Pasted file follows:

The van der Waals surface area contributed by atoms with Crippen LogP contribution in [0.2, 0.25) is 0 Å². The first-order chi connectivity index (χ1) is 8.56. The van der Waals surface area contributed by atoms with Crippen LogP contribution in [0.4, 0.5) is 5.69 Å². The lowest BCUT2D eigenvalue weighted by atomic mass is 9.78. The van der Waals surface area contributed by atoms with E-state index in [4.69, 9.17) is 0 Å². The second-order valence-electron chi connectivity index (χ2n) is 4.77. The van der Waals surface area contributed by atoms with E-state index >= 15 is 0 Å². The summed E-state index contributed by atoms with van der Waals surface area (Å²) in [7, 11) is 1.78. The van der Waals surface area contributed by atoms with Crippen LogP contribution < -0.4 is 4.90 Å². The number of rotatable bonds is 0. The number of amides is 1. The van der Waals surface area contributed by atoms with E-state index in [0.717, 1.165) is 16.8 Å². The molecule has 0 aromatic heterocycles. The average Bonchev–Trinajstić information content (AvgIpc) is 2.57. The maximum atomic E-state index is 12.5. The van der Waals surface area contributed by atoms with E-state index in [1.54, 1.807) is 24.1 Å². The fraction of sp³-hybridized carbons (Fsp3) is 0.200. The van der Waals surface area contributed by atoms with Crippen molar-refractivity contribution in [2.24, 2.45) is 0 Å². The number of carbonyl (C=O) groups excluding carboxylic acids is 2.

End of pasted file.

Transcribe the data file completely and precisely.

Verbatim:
The van der Waals surface area contributed by atoms with Crippen LogP contribution in [0.2, 0.25) is 0 Å². The first-order chi connectivity index (χ1) is 8.56. The van der Waals surface area contributed by atoms with Crippen LogP contribution in [0.4, 0.5) is 5.69 Å². The lowest BCUT2D eigenvalue weighted by atomic mass is 9.78. The van der Waals surface area contributed by atoms with E-state index in [4.69, 9.17) is 0 Å². The second-order valence-electron chi connectivity index (χ2n) is 4.77. The van der Waals surface area contributed by atoms with E-state index >= 15 is 0 Å². The summed E-state index contributed by atoms with van der Waals surface area (Å²) in [7, 11) is 1.78. The van der Waals surface area contributed by atoms with Crippen LogP contribution < -0.4 is 4.90 Å². The number of rotatable bonds is 0. The number of amides is 1. The van der Waals surface area contributed by atoms with E-state index in [0.717, 1.165) is 16.8 Å². The molecule has 0 aromatic heterocycles. The average Bonchev–Trinajstić information content (AvgIpc) is 2.57. The maximum atomic E-state index is 12.5. The van der Waals surface area contributed by atoms with E-state index in [1.54, 1.807) is 24.1 Å². The fraction of sp³-hybridized carbons (Fsp3) is 0.200. The van der Waals surface area contributed by atoms with Crippen molar-refractivity contribution in [2.24, 2.45) is 0 Å². The number of carbonyl (C=O) groups excluding carboxylic acids is 2.